i. God called these nations My evil neighbors – yet He would use them to chastise His people. “God often uses one wicked nation to scourge another; and afterwards scourges the scourger by some other scourge. In some places a felon who was condemned to be hanged is made the common hangman for the county; he himself being still under the sentence of death.” (Clarke)
b. And pluck out the house of Judah from among them: God would deal with the invaders (the Babylonian Empire); but He would also take care of His people, and bring them back (pluck out) a remnant to return to the land and the promise once again.
c. I will return and have compassion on them and bring them back, everyone to his heritage and everyone to his land: The promise of exile and judgment was sure; but so was the promise of compassion and return. Jeremiah need not despair at the seeming prosperity of the wicked and trouble of the righteous; God would move all things according to His perfect plan.
4. (16-17) A merciful promise to the nations.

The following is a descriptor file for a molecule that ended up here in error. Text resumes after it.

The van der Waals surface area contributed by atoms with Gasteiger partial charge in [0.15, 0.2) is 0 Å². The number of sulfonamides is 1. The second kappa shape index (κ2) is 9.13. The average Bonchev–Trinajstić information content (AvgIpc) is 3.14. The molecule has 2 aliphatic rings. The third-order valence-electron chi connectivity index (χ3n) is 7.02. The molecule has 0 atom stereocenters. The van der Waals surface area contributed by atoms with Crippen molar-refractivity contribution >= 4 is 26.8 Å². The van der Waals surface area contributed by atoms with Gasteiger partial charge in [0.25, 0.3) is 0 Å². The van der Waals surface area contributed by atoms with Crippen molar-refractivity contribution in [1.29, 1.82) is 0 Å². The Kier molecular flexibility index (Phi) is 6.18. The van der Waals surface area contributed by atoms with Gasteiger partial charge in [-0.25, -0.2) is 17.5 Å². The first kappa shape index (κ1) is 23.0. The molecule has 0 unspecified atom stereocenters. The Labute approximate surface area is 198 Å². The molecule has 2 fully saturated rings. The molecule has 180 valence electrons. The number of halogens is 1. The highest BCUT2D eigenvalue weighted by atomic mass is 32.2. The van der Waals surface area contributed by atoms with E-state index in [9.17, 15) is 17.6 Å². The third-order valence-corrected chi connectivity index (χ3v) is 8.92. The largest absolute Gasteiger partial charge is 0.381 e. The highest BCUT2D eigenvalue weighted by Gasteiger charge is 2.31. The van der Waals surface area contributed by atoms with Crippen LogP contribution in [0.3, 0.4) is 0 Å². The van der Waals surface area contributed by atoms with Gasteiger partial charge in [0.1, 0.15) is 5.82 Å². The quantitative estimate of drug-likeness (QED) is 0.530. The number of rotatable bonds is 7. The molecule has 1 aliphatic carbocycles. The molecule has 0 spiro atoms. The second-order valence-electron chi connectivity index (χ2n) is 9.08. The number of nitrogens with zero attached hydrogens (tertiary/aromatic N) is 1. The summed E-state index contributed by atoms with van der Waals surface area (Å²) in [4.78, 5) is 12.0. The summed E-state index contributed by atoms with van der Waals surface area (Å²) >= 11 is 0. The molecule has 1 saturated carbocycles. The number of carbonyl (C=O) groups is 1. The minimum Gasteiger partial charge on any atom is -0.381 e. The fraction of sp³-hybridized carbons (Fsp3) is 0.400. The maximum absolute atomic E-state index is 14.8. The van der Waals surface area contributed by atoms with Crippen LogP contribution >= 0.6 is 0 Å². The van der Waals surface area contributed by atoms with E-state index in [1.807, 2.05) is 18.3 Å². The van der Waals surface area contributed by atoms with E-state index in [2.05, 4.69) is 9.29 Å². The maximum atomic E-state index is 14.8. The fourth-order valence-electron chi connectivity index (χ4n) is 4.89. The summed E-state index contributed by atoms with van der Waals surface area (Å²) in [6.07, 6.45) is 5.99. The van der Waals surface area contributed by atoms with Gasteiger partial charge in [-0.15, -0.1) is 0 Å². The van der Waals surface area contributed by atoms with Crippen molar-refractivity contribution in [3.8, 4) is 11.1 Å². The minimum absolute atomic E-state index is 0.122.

And it shall be, if they will learn carefully the ways of My people, to swear by My name, ‘As the LORD lives,’ as they taught My people to swear by Baal, then they shall be established in the midst of My people. But if they do not obey, I will utterly pluck up and destroy that nation,” says the LORD.
a. If they will learn carefully the ways of My people: God made a remarkable offer to Babylonians and to any who opposed His people. If they would turn to Him and swear by His name, then they could be established in the midst of My people. They could share in the blessing and goodness of God among His people.
i. “He also holds out to pagan peoples the blessings of the covenant relationship if only they will repudiate the Baal deities and swear by the living God.” (Harrison)
ii. This reminds us that God’s regard for Israel was never based on race or ethnicity. It was based on love and faithfulness to Yahweh. Any nation who would honor the LORD in this way would gain the same benefits as belonged to ethnic Israel.
iii. “It is remarkable to observe that these ‘evil neighbours’ (Jeremiah 12:14) are promised a share in a glorious future, following a chastisement similar to that inflicted upon His covenant-people, providing they accept the testimony of Judah to her Saviour-God.” (Cundall)
b. But if they do not obey, I will utterly pluck up and destroy that nation: The blessing for turning to the LORD was great; but the price for rejecting God was also great. They could expect the judgment of God, no matter their present prosperity or superiority.
i. “The tartness of the threatening maketh us best taste the sweetness of the promise.” (Trapp)